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4 Ways to Strengthen Your Back

By Brain and Spine Team | May 25, 2021 | Cleveland Clinic

Your spinal system includes muscles along with the bones, discs, joints and ligaments in your trunk and abdominal area, together known as your core. Your back muscles are involved in every move you make. This complex system helps your body twist, turn, bend, extend and supports your spine with daily activities.

“Weakness, imbalance or tightness in the muscles that support the spine can make it more challenging to support the spine during daily activities,” says physical therapist and orthopaedic clinical specialist Ian Stephens.

At some point, 90% of adults have an episode of back pain that lasts at least a few days and interferes with activities. The majority of adults recover fully with no long term issues. Performing the right types of core strengthening exercises can reduce the risk of recurrent low back pain.

“There are a number of ways to strengthen the core,” Dr. Stephens says. “The exercise you choose will depend on how you are currently feeling and your overall fitness level. Be sure to discuss any exercise program with your doctor first. Physical therapists are experts in treating lower back pain and can help you develop an exercise program that is appropriate to your unique needs.”

The following exercises are for all levels and help build core muscles to protect your spine and prevent back pain.

1. Pool exercises (easy)

Pool walking is a low-impact way to build core muscles. As you move, the core works against the force of the water. “This is gentle on extremities such as knees, hips, ankles and feet,” Dr. Stephens says.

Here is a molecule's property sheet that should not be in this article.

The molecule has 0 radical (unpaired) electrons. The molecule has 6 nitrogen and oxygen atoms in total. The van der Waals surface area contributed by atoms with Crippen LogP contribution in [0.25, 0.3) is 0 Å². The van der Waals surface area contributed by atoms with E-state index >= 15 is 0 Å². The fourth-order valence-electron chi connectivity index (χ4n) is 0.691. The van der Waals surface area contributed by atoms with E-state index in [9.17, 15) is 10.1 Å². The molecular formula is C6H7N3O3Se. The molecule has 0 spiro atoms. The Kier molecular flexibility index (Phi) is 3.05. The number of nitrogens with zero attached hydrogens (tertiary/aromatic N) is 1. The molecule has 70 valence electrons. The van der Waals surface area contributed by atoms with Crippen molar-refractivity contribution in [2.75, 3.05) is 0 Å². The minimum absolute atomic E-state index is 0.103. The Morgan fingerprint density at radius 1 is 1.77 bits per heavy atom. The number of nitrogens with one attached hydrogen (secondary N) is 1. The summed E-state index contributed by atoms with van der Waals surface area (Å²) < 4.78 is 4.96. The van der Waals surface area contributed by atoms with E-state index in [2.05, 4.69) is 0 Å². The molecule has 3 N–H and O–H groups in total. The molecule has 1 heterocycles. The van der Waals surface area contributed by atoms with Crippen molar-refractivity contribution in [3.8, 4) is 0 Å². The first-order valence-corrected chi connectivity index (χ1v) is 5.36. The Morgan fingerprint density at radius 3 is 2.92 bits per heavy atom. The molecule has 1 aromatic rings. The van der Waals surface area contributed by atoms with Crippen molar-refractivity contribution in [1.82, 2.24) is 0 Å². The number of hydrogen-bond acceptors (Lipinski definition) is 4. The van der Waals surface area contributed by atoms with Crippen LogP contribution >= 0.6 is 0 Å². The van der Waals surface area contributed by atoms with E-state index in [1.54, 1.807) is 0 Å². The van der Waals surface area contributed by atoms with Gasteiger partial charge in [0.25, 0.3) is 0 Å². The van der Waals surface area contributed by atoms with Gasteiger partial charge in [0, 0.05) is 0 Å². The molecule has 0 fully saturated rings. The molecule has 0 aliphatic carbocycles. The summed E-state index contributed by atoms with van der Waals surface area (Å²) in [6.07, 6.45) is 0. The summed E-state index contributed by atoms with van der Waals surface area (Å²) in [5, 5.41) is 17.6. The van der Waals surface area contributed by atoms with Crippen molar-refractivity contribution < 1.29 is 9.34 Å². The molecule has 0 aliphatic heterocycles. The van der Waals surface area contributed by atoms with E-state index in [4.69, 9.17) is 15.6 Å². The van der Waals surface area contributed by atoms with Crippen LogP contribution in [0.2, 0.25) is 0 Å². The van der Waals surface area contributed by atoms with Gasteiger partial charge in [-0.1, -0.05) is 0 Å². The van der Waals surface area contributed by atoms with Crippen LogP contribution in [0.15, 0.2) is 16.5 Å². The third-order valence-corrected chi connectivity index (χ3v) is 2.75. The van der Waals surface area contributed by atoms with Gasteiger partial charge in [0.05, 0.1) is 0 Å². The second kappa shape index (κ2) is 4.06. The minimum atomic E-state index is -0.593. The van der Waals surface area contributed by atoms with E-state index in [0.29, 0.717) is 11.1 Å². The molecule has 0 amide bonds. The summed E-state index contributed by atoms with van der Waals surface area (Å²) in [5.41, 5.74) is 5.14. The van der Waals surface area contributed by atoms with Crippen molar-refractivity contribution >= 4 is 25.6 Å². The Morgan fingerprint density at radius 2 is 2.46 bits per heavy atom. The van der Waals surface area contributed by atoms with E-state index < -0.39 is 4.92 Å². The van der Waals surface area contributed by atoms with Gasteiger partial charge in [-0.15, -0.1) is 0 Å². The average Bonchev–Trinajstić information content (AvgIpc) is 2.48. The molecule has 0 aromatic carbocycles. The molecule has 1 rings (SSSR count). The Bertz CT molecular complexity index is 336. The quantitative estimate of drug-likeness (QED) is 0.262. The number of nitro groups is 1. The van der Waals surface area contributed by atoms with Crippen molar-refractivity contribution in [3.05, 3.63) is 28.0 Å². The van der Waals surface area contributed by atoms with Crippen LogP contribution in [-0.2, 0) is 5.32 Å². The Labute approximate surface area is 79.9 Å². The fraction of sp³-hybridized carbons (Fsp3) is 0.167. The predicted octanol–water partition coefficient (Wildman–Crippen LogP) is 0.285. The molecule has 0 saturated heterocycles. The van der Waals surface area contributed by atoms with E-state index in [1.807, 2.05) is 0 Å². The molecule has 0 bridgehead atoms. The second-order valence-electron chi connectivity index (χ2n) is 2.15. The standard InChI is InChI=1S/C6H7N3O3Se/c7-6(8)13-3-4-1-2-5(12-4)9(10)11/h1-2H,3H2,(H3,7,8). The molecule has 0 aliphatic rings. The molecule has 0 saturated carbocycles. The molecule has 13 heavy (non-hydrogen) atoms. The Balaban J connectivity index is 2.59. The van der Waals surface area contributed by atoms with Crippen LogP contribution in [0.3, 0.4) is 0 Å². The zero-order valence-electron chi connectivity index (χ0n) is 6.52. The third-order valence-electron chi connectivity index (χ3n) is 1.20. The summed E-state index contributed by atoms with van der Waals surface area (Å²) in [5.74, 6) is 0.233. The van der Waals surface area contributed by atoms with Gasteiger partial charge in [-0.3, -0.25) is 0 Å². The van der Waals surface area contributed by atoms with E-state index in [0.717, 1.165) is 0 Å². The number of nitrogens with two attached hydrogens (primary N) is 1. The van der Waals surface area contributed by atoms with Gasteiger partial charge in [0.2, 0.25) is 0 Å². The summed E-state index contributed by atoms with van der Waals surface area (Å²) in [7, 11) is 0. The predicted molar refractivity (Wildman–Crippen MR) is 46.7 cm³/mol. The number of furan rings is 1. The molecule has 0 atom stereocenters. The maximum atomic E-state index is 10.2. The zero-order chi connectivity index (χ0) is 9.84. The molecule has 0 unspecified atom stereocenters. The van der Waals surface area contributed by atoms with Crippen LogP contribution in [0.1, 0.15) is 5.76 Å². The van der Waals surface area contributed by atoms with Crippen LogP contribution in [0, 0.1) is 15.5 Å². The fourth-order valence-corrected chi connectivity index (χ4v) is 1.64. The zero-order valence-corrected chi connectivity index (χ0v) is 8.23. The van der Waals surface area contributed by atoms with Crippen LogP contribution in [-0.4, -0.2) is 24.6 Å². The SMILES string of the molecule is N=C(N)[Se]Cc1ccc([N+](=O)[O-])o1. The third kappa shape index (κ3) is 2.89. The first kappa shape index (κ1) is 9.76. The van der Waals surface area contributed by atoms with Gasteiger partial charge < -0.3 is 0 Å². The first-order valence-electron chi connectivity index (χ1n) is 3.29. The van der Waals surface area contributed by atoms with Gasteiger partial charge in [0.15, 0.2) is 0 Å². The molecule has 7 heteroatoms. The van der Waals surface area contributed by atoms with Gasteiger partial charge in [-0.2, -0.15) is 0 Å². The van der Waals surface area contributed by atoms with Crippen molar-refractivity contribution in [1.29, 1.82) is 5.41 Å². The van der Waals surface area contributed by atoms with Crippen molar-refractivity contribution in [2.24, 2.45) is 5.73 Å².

2. Exercise ball (medium/difficult)

Exercise videos or classes will help you understand how to use an exercise ball appropriately, and they’re easy to find online. These exercises are deceptively simple, he adds, and with practice you can increase intensity gradually.

3. Floor exercises (medium/difficult)

A popular core booster is the side plank. To do it, lie on your right side with your right hand on the ground. Beginners should use your elbow. Lift yourself up to form a plank with your right arm straight and left arm at your side. Hold the position, then repeat. Be sure to keep your body in a straight line while tightening the abs and posterior.

4. Mind-body workouts (easy to difficult)

Disciplines like tai chi, yoga and Pilates help target core muscles. Sign up for or subscribe to an online or in-person exercise class. Dr. Stephens notes that tai chi is low impact and ideal for people with a history of musculoskeletal problems. Choose relaxation yoga for lower impact. Pilates is centered around building core strength and improving posture.

“No matter what you do, the key is to find an activity appropriate for your body — one that you’ll enjoy and stick with so you can continue to build a strong, healthy back,” he says.

This article was written by Brain and Spine Team from Cleveland Clinic and was legally licensed through the Industry Dive publisher network. Please direct all licensing questions to legal@industrydive.com.

Brain and Spine Team
Cleveland Clinic

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